Tarangire National Park is the sixth largest national park in Tanzania, it is located in Manyara Region. The name of the park originates from the Tarangire River that crosses the park. The Tarangire River is the primary source of fresh water for wild animals in the Tarangire Ecosystem during the annual dry season. The Tarangire Ecosystem is defined by the long-distance migration of wildebeest and zebras. During the dry season, thousands of animals concentrate in Tarangire National Park from the surrounding wet-season dispersal and calving areas.
It covers an area of approximately 2,850 square kilometres (1,100 square miles.) The landscape is composed of granitic ridges, river valley, and swamps. Vegetation is a mix of Acacia woodland, Commiphora-Combretum woodland, seasonally flooded grassland, and Baobab trees.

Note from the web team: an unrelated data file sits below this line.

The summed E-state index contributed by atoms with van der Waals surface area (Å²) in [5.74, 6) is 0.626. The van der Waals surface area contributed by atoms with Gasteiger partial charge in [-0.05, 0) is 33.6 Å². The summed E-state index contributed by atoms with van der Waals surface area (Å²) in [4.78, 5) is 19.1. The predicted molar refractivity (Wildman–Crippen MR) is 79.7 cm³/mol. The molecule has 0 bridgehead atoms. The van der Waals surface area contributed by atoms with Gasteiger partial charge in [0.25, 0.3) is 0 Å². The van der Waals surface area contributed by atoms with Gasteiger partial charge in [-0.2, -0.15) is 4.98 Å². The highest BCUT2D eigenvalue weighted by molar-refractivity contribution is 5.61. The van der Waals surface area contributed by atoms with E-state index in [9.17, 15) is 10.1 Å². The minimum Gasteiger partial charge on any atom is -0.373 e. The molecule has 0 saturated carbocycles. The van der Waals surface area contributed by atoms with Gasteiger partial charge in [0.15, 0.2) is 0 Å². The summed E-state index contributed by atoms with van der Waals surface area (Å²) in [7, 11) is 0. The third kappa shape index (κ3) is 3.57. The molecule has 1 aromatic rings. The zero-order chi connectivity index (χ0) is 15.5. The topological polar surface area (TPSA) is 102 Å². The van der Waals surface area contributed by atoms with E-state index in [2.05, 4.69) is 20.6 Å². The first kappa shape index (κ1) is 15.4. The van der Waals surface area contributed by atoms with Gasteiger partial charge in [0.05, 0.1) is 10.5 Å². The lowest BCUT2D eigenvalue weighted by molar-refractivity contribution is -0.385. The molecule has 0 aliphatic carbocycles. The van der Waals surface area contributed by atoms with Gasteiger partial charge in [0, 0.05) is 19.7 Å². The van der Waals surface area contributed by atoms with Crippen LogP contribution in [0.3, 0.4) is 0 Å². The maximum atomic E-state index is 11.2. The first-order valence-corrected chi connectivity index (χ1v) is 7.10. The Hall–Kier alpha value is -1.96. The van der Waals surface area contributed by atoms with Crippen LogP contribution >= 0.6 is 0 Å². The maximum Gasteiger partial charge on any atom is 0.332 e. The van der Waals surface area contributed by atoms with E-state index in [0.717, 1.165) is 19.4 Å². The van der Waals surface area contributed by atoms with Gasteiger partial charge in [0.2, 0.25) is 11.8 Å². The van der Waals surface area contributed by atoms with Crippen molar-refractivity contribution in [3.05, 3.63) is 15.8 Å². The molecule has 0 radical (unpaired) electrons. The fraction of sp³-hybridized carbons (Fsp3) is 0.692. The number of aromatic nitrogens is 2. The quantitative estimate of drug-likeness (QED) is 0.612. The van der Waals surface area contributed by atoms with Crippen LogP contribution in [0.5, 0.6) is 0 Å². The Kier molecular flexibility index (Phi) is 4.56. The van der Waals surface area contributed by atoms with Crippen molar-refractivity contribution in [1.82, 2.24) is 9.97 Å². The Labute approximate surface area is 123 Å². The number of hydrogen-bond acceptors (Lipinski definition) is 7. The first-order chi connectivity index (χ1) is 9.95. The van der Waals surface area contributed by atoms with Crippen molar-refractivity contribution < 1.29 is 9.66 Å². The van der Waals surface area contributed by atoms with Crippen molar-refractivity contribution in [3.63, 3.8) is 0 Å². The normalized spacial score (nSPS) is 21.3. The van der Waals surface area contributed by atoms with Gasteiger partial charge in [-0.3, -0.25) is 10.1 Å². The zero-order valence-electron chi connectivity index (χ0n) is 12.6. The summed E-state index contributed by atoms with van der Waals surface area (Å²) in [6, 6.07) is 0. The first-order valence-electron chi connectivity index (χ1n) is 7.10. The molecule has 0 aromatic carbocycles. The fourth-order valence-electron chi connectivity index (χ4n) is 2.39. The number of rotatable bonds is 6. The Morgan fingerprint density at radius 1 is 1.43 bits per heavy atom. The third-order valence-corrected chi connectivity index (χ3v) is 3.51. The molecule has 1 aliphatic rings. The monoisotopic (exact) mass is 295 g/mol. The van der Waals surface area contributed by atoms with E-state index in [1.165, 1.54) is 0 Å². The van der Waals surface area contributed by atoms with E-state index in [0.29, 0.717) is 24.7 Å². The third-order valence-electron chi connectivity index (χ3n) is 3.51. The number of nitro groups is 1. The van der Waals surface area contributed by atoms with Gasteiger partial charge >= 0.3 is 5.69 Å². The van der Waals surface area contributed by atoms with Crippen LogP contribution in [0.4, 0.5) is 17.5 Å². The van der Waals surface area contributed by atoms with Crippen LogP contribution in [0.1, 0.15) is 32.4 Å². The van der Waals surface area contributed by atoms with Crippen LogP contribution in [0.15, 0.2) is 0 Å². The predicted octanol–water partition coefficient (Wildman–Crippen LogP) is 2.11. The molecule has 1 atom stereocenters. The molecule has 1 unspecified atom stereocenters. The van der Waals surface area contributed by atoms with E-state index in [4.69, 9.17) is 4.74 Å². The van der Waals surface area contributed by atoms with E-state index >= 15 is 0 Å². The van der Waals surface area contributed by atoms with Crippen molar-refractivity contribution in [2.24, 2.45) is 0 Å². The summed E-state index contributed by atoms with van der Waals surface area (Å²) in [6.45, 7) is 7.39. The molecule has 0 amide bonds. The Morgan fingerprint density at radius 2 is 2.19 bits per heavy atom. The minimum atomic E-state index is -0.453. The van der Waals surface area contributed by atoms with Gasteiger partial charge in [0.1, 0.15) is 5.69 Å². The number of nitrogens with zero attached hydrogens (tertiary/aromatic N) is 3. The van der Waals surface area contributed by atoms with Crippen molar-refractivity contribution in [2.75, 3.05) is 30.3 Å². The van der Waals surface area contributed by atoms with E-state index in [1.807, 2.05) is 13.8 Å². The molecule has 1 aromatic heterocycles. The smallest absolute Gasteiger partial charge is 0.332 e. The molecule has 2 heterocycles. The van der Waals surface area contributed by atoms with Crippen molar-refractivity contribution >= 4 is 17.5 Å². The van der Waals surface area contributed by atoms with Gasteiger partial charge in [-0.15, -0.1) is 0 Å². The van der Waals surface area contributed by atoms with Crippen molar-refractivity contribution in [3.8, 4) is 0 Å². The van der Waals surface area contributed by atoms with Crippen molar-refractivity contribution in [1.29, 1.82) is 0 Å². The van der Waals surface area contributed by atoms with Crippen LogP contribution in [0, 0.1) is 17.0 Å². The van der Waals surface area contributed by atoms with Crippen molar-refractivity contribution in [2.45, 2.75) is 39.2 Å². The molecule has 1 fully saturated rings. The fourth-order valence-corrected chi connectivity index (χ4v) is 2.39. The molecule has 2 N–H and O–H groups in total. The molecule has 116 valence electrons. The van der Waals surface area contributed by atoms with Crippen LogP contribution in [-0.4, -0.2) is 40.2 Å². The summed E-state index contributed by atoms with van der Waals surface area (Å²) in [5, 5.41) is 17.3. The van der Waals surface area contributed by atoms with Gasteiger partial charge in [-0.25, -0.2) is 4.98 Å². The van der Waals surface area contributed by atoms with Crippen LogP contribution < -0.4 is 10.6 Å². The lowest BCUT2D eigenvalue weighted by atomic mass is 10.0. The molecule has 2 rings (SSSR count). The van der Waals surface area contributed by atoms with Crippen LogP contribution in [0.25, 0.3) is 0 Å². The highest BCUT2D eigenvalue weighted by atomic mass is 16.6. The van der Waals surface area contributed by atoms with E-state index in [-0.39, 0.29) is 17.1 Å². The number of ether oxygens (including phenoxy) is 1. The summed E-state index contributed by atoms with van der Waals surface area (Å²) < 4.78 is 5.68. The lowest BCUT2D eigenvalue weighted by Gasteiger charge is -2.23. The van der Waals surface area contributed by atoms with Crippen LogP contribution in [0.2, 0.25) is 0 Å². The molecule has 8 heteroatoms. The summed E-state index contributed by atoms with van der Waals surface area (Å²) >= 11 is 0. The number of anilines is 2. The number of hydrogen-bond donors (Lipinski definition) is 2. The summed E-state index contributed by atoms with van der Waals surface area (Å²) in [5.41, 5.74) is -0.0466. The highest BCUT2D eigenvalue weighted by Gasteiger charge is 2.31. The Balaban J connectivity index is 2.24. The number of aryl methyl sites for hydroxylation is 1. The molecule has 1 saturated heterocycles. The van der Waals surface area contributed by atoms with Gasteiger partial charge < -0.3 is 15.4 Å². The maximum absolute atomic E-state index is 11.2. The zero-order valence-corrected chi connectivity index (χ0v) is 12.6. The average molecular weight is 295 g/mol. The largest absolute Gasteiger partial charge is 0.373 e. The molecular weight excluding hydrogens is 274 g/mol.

The park is famous for its high density of elephants and baobab trees. Visitors to the park in June to November dry season can expect to see large herds of thousands of zebra, wildebeest and cape buffalo. Other common resident animals include waterbuck, giraffe, dik dik, impala, eland, Grant’s gazelle, vervet monkey, banded mongoose, and olive baboon. Predators in Tarangire include African lion, leopard, cheetah, caracal, honey badger, and African wild dog.
Home to more than 550 bird species, the park is a haven for bird enthusiasts.
The park is also famous for the termite mounds that dot the landscape. Those that have been abandoned are often home to dwarf mongoose.
In 2015, a giraffe that is white due to leucism was spotted in the park. Current wildlife research projects in the park include the Tarangire Elephant Project, Tarangire Lion Project, and Masai Giraffe Conservation